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Business News of Thursday, 29 January 2015

Source: The Republic

SUBAH SIM box fraud exposé: Telecom, NCA in hot water

The latest exposé by the Subah Info-Solutions of some SIM-box fraudsters intercepting international calls to Ghana has turned the heat on telecom service providers and the National Communication Authority (NCA) and are being fingered for complicity in the multi-million dollars organized crime, the Republic Newspaper has gathered.

Reports available to the Republic Newspaper indicates that some officials of the NCA have been caught on video at the Kotoka International Airport facilitating the import of SIM boxes into the country and negotiating their cuts in the under-the-radar and illegal telecom operations.

This paper has yet been unable to confirm these reports. However, SIM boxes-the equipment used to illegally intercept international calls into Ghana-, are equipment imported through the borders of the country as Information Technology equipment that are required to be inspected and passed by officials of the NCA at the borders. They are supposed to pass a Type Approval test before being let into the country.

Earlier this week, superior tracking technology brought into the country by Subah Info Solutions, saw the arrest of about 6 SIM-box fraudsters including Dr. Alexander Tweneboah, the former President of the Ghana Real Estate Developers’ Association (GREDA) who have collectively pocketed over US$33.6 million in revenues meant for the State.

The Minister of Communications, Dr. Omane Boamah and several other experts in the telecom industry have come to a conclusion that the highly lucrative underground multi-million dollars SIM-box business cannot possibly be perpetrated without active collaborators from the mainstream telecom sector; including possible collaborations from the corridors of the NCA-the telecom regulator.

“We cannot at this stage extricate the chain completely from this (Sim box fraud) because every telecommunication organisation must have the responsibility for every SIM card that is produced for its operations,” Dr. Boamah was quoted earlier this week.

The busted SIM-box fraudsters were in possession of tens of thousands of SIM cards of various telecom networks in Ghana, even though in Ghana, the laws requires that every SIM card sold by telecom companies should be duly registered to the user. These SIM cards cannot be used unless the registration process is done to automatically activate the cards.

It has therefore become inexplicable how single entities in the SIM-box business came to possess thousands of activated unregistered SIM cards per fraudster without the requisite official registration processes.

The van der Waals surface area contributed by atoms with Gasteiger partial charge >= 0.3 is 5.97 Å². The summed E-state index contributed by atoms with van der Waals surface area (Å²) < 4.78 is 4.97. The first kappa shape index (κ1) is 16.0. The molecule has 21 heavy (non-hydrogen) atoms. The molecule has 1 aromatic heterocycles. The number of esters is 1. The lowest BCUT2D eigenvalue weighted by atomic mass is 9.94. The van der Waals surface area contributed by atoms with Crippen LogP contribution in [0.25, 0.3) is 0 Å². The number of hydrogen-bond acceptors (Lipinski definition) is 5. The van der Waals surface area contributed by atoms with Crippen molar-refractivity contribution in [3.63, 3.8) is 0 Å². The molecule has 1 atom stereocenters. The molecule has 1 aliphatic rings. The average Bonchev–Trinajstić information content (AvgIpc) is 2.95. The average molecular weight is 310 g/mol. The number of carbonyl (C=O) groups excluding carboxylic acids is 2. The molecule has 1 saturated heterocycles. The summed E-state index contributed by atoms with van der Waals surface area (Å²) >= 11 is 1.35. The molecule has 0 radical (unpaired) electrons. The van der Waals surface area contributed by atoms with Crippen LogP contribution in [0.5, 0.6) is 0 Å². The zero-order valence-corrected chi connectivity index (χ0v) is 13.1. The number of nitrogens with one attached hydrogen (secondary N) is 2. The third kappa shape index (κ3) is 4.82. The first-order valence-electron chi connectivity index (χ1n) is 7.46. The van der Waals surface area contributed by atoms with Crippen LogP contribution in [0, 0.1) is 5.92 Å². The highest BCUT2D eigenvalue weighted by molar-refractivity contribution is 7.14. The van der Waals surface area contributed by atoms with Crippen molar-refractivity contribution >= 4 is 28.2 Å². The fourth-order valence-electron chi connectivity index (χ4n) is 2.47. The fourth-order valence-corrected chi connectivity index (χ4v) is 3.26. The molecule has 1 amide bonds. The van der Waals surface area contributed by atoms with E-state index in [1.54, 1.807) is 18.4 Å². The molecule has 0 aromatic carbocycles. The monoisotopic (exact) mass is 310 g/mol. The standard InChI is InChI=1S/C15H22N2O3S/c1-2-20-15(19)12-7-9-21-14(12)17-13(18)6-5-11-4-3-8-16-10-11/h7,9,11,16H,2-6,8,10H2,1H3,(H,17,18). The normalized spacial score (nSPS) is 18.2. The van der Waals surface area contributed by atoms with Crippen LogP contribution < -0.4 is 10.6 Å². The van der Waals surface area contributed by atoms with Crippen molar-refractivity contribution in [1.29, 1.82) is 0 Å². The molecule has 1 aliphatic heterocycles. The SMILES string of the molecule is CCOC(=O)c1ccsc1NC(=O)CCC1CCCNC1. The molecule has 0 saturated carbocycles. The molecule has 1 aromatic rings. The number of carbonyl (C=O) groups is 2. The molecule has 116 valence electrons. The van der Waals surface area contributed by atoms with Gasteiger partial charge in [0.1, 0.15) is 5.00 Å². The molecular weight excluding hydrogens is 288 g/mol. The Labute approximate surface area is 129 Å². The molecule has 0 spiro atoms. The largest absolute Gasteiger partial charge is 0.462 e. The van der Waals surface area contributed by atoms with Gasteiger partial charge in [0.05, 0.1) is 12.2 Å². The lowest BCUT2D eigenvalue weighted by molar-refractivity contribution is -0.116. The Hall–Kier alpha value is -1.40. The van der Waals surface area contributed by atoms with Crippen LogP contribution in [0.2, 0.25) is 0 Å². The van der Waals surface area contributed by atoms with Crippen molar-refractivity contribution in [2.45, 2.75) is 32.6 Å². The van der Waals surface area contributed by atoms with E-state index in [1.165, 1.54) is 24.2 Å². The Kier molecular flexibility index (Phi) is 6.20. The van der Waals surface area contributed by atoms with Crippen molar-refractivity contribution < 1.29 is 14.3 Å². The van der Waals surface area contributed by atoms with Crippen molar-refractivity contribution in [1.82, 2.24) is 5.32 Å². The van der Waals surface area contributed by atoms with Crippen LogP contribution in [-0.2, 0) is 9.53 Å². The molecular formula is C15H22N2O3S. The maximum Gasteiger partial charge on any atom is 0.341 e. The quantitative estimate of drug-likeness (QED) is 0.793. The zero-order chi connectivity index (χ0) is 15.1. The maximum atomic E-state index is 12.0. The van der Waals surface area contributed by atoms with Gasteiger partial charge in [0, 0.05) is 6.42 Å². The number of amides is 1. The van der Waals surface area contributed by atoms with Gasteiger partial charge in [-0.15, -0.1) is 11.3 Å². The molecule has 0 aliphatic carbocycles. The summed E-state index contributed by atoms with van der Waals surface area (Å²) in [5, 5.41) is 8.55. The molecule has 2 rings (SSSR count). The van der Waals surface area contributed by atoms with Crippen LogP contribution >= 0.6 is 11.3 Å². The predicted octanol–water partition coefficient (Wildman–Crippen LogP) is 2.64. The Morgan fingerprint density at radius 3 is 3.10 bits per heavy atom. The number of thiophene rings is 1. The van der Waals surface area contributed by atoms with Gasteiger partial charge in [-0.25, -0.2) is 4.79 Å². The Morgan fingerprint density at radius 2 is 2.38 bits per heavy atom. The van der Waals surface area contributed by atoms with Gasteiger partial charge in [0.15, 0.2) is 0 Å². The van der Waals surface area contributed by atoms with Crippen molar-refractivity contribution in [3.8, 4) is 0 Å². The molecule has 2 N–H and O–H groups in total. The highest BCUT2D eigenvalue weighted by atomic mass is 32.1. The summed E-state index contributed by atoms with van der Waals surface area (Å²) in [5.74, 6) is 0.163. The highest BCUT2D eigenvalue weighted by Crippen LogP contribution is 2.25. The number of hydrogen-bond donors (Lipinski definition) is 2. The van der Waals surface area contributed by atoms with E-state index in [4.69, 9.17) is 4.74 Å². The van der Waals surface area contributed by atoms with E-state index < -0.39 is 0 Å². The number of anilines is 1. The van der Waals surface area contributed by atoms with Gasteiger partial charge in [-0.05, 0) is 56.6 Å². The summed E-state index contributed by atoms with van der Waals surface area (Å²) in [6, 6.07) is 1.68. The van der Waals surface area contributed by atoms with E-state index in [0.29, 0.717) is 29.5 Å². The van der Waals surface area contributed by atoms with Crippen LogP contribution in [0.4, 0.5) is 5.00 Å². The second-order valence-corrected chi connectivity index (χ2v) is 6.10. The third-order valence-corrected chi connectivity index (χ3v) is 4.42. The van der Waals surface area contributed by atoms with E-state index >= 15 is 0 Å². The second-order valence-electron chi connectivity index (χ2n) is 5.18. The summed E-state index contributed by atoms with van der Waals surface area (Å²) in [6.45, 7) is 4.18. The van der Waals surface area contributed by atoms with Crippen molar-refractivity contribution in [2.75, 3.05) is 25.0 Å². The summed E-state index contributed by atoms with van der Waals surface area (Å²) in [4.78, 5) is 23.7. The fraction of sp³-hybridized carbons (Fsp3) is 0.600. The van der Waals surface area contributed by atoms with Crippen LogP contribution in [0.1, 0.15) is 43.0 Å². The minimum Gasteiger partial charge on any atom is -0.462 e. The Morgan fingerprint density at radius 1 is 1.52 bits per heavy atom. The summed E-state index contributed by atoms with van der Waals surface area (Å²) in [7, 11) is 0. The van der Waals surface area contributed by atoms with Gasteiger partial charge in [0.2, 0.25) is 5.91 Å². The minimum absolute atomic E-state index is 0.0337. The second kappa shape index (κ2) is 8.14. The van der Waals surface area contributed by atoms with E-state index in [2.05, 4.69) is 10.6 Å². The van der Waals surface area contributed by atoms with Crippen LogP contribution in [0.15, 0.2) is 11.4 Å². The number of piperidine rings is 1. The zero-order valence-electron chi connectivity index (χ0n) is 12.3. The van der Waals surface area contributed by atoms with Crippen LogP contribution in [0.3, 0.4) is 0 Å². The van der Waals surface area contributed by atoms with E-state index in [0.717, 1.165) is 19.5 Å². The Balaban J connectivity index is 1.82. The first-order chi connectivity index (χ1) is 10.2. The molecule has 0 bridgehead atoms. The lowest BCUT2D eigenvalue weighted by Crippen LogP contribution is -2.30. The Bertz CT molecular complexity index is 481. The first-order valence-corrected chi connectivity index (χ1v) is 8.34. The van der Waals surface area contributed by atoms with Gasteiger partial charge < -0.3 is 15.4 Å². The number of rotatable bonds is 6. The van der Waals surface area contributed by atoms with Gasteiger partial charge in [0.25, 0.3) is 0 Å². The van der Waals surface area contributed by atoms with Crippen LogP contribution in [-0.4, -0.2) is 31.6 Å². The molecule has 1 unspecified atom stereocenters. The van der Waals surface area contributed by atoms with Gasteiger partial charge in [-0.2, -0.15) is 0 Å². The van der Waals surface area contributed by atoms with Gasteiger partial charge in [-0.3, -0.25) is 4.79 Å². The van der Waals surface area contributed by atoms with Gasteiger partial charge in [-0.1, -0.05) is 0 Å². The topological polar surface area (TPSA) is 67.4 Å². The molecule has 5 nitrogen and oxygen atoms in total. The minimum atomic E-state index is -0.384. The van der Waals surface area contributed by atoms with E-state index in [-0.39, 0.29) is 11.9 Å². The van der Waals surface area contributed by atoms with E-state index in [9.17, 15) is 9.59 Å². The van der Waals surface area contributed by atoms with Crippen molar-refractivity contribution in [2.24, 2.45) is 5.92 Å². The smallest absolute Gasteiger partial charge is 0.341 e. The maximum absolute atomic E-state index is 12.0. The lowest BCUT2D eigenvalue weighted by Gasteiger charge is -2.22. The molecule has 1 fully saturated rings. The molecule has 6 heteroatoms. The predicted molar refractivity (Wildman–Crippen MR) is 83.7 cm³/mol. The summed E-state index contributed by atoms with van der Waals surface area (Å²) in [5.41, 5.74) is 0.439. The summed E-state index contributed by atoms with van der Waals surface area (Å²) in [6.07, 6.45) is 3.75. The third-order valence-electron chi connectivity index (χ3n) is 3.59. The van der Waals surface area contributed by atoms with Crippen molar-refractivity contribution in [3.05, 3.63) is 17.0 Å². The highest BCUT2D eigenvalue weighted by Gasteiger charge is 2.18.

In the view of the Communications Minister, the chain of relations between service providers and the fraudsters in the acquisition of the SIM cards used by the fraudsters for their criminal operations cannot be overlooked.

In a sharp reaction, KwakuSakyiAddo, the Chief Executive Officer of the Ghana Chamber of Telecommunications-the mouthpiece of the telecom companies-, has denied that that any telecom company is actively involved in SIM box fraud.
Speaking on Citi FM Monday, SakyiAddo said: “I can say on behalf of my members that no network operator is actively participating in this illegal business.”

The rather blamed the lax verification regime of identity cards of Ghanaian residents, saying: “When people buy SIM cards and when they submit ID cards the vendor of the SIM card or network operative agent cannot determine the validity or otherwise of the ID card that the individual is presenting.

“They don’t have any way of verifying whether or not the ID card is an authentic one,” He said adding, “so the problem that we are seeing with regards to identification is a manifestation of a deeper problem and until we solve that it is not peculiar to a network operator.

Sources have told this paper that the recent opposition to the operations of Subah in the country was borne out of fears that the company will expose this illegitimate business being run by some highly influential people in the country.

In 2010, in a bid to plug the huge revenue haemorrhage from the telecom sector, the Ghana Revenue Authority (GRA) contracted SubahInfosolutions Ltd. to electronically monitor revenue generated by the telecom service providers to enable them calculate and collect the right taxes from the companies. The contract was worth $100 million per year.

However, the company came under sharp criticisms when it was alleged that it was being paid by the GRA for no work done. Other criticisms aimed at Subah Info-Solutions was the fact that it did not possess a valid contract to audit the revenue flow of the telecom companies who have been fingered by critics for under-declaring their true income from the Ghanaian telecom market.

In the heat of the Subah controversy, the NCA denied giving domestic revenue monitoring role to any entity, including Subah, for analysis or any other purpose.

According to the NCA, it had only dealt with a Haitian-based company, Global Voice Group (GVG), which had been contracted to fix real time verification equipment on the international gateway systems of the telecommunication companies to monitor incoming international traffic.

But after the recent operations of Subah in collaboration with the Police CID department that is expected to save the country millions of dollars in annual lost revenues from the telecom sector, former hot critics of Subah are back-tracking.

Franklin Cudjoe, the Executive Director of controversial think-tank, IMANI Ghana did a u-turn from his earlier criticisms, saying, “If is the case that they [Subah Info-Solutions] saved Ghana $35m in tax losses, then SUBAH must be examined again and I will do just that.”